Denver’s dynamic duo has proven just as unstoppable lately as almost any pairing, and the best part is that they work together to score their points. While LeBron and Davis run pick and roll occasionally, they are one of the few star duos that can score while lifting up the other at the same time. Kawhi and PG run isolations and off-ball actions separately, Harden and Westbrook play “you turn my turn” with Rockets possessions, and both Mitchell and Bogdanovic take turns running pick and roll with Rudy Gobert most of the time. Because of Denver’s unique setup, they become singularly difficult to stop. Denver can run the same action for several different outcomes, all while surrounding their point guard and center will athletic, versatile defenders and shooters.
While the Nuggets are asking “how can we match up with the Lakers and Clippers?” Those teams are beginning to ask themselves the same thing about Denver. Neither team could stop Denver from generating good offense late in games when Murray and Jokic come together, and there are very few teams with the personnel to stop Jokic in the post. The Lakers may be one of them with Davis and Dwight Howard, but Jokic usually figures teams out eventually. Ask Rudy Gobert and Jazz fans. The Clippers will have an impossibly difficult time to stop Jokic once he gets going. Their wing defenders become much less useful when the Nuggets consistently use a guard and a center to generate offense. It becomes that much more complicated when Jokic and Murray switch standard rolls, and Murray becomes the screener for Jokic in pick and roll. How are the Lakers and Clippers to handle that in a playoff series?
The difference may end up being the third, fourth, and fifth options for both teams, and the Nuggets are stacked with capable options there. Barton can run sets as a pseudo point guard. Millsap and Grant are each shooting a high clip from three-point range and can space the floor. Harris will be a key factor. If he’s shooting the lights out in a playoff series, it becomes that much more difficult to stop Denver’s starting group. If he’s not shooting well, the Nuggets can substitute defense or offense on the wing, either inserting bulldog Torrey Craig to muck things up or Michael Porter Jr. to take advantage of a mismatch he may have.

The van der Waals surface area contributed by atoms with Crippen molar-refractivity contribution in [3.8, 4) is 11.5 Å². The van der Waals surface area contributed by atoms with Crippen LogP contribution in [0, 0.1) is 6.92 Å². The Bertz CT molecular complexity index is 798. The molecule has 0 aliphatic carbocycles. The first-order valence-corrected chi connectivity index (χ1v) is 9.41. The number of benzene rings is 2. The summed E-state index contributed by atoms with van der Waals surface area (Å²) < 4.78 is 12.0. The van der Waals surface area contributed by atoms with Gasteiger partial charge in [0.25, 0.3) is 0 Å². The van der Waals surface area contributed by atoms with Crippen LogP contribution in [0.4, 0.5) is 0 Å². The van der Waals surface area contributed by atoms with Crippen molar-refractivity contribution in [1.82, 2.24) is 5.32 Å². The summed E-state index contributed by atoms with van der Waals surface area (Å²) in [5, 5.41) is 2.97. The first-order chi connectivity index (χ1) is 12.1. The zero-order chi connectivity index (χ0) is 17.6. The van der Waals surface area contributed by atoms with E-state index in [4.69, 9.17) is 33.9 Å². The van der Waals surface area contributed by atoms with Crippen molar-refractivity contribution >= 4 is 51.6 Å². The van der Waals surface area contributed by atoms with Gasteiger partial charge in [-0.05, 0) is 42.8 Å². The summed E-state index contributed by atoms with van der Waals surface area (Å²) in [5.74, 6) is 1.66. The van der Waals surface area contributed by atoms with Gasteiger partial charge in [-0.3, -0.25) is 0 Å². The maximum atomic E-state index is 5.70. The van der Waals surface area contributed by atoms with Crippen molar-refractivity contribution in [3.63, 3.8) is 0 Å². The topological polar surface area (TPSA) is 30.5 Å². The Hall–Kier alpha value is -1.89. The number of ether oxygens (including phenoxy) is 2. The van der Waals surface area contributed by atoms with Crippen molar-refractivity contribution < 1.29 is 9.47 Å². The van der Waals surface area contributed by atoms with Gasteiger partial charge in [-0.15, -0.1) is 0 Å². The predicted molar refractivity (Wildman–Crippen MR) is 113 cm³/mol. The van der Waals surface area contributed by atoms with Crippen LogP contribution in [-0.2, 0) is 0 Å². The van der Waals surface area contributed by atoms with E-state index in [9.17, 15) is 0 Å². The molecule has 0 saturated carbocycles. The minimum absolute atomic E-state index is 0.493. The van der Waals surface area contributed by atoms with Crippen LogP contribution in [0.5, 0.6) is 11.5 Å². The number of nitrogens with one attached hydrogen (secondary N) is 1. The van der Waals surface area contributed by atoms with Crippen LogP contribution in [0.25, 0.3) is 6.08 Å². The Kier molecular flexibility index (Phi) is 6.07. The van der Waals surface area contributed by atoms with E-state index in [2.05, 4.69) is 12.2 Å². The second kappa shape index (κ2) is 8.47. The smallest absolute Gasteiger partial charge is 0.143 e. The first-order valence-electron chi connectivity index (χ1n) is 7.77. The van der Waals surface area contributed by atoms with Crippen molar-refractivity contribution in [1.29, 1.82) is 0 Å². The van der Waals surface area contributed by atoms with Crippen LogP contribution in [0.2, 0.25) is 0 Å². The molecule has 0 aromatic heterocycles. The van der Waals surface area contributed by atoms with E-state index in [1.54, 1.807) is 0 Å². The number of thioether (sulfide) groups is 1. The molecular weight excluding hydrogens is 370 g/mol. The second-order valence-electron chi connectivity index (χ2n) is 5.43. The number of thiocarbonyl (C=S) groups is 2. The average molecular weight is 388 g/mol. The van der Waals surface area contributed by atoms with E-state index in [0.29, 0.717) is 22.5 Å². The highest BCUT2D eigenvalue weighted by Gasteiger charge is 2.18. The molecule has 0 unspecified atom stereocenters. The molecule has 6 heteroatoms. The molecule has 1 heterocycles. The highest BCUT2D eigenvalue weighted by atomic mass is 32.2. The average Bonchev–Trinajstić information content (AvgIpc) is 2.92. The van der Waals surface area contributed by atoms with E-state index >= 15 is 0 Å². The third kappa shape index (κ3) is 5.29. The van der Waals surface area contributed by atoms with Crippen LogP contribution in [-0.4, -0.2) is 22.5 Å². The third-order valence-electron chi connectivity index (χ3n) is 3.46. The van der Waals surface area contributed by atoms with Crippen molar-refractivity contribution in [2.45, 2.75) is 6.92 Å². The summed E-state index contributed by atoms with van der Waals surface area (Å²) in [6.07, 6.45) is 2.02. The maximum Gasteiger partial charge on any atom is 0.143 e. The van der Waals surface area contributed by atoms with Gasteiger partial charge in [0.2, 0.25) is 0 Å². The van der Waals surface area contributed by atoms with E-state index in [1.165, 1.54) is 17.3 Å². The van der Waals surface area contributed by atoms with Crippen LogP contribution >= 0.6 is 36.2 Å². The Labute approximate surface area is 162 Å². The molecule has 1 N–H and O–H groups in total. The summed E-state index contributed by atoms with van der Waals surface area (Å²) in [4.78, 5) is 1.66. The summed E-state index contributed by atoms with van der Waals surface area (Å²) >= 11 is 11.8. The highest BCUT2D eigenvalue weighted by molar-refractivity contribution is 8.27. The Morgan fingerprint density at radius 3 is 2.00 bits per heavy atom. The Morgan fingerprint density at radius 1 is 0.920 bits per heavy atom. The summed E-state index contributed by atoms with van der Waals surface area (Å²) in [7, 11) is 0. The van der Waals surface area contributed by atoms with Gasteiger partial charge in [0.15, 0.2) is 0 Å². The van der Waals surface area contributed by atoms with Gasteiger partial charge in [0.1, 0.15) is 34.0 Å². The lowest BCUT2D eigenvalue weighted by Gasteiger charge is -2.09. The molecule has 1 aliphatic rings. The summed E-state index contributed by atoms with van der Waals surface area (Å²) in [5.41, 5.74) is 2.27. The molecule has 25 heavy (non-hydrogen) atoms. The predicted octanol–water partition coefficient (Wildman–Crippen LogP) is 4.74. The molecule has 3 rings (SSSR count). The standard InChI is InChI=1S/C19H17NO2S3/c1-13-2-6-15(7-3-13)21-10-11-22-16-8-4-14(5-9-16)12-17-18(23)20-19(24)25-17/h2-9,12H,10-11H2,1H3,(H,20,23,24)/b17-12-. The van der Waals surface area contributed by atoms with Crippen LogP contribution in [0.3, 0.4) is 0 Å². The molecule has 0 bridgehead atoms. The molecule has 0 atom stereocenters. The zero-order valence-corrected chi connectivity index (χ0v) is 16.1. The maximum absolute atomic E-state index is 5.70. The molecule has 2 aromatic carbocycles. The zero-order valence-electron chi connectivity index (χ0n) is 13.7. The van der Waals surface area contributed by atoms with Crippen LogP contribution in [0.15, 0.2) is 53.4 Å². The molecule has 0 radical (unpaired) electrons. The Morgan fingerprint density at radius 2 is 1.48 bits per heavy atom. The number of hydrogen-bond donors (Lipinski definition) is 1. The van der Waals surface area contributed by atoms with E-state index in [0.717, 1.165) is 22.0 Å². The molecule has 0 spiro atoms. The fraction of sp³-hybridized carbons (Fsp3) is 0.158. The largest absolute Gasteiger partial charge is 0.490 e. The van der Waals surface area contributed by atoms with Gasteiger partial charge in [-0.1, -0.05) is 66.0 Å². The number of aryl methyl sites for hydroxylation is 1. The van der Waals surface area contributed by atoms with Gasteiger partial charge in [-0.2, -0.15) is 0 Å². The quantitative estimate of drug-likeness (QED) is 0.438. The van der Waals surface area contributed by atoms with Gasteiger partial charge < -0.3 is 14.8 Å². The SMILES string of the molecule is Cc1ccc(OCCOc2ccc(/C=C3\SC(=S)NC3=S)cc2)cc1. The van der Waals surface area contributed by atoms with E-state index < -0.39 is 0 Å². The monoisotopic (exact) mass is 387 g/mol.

I firmly believe the Nuggets have enough options in a playoff rotation to push the Lakers and Clippers to the absolute brink. Denver may not win the series, but at full strength, they have parts of their game plan that should worry even the best teams this year. At full strength, they have what it takes to win. Beyond all that, they have Jokic, a Euro big looking for his Dirk Nowitzki moment. This Nuggets roster is more talented than those Dallas Mavericks rosters, and they have scoring at every position, defense at most of them, and a wildcard in Porter few teams can game plan for.
Only time will tell if the Nuggets get their shot at taking down the teams from the city of angels. Denver won’t be the favorite. They will get zero credit for anything they have done up until that point. Winning more than 55 games or dominating a first round series won’t change their perception around the NBA and in the media landscape. They are ants in a land of giant super teams and superstars.
Just don’t tell the Nuggets that while they’re giving the Lakers and Clippers all they can handle in May.